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  • Failed driver question...

    I lost a woofer in a Yorkville NX20 that was out on a rental last week. The driver tests open circuit on an ohmeter. How can I find out what killed it? I'm worrying that my amp (Behringer powered mixer) may be putting out speaker-killing signals since it has also started acting squirrelly in other ways. The system was rented out so I don't have a good way of knowing what may have happened at the event.

  • #2
    The first thing I would check is if Yorkville's no fault warranty will cover it BEFORE doing anything to the driver.

    Cutting the driver apart may give an indication as to the type of failure. In general, the following descriptions indicate to the corresponding problem for cone type drivers.

    SYMPTOM:Burned voice coil, shows strong discoloration throughout it's height but maybe darker at the top and bottom. There may be swelling along the inside of the bobbin as well with Kapton, and blistering with aluminum.

    FAULT: The voice coil suffered thermal failure due to excessive power. This could be from reproduction of highly compressed, exceeding the RMS (thermal) capability of the speaker, excessive clipping or limiting (thermally the same as compression except that clipping will increase the area under the power curve to as much as 2X the undistorted RMS rating of the amp. Another possibility is high frequency oscillation, too high to be audible but low enough that the VC inductance doesn't increase the impedance to where no damage would result.

    SYMPTOM: Open VC, (very) slight discoloration at the ends of the coil only and the open is visable at the last turn's bend (or bond) to the lead-out wire.

    FAULT: This is classic damage due to excessive short term power overload, exceeding the current handling capacity of the crossectional area, which decreases slightly at the bend. Also, work-hardening at the bend plays a small factor in creatingthis weak point. It's the weakest point for transient power overloads, where Xmech does not come into play.

    SYMPTOM: Damage to the end of the bobbin, wire loose on bobbin, loss of wire from end of bobbin, damage to cone neck bond, tinsel wire, bobbin buckling, torn or cracked surround at the edge of cone or basket, ripple in cone around the dust cap or below.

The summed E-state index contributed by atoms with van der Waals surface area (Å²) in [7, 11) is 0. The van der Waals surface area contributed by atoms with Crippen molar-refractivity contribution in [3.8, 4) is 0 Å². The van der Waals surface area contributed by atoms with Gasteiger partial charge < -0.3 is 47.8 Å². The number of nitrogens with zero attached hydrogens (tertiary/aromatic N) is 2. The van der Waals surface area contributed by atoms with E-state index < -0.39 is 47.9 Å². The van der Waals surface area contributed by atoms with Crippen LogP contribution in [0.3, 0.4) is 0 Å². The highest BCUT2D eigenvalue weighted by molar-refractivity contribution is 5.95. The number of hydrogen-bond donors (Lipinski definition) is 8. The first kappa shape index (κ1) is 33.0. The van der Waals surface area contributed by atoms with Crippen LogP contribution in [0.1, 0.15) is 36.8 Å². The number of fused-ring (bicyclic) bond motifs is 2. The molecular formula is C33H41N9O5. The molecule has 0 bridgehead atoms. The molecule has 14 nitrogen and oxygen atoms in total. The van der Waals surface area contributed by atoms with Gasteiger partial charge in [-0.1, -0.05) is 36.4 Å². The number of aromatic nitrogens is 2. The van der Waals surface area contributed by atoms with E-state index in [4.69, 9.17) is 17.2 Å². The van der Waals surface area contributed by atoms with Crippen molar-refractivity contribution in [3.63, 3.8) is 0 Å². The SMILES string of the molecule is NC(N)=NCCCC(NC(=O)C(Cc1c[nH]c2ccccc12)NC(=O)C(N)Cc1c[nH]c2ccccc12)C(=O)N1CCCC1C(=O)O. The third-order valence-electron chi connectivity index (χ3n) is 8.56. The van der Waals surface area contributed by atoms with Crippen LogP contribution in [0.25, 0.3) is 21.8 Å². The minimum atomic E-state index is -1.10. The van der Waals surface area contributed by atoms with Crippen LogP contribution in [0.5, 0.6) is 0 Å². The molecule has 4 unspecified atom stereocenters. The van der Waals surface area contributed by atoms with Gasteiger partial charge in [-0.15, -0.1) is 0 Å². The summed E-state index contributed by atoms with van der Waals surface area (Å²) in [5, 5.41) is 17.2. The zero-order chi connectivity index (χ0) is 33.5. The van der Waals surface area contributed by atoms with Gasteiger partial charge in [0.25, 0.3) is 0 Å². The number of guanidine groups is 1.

FAULT: This is due to exceeding Xmech, fatiguing the mechanical suspension components of the speaker and is most definately from driving the speaker beyond the limits of the speaker AND enclosure tuning. Many speaker's power handling capacity decreases significantly below the cut-off frequency of the enclosure. The derating can be as much as 400%, hence the need to really pay attention to high pass filtering (both freq and slope).

    SYMPTOM: Darkening/burned as only one end or the other. Speaker may also be pushed out and "stuck"

    FAULT: Possible amplifier failure causing massive DC offset, protection circuit in amplifier inoperative. If the amp fails DC positive, the top of the VC will be burned and the cone will push out. If the amp fails DC negative, the bottom of the VC will be burned and the cone will have pulled in (on conventional polarity drivers). The reason for darkening is that the offset causes the VC to travel to it's extreme and the wire outside the gap does not get any additional cooling by conduction to the pole and return piece.
    -------------------------------------------------------------------------------------------------------------------------------------------------------------------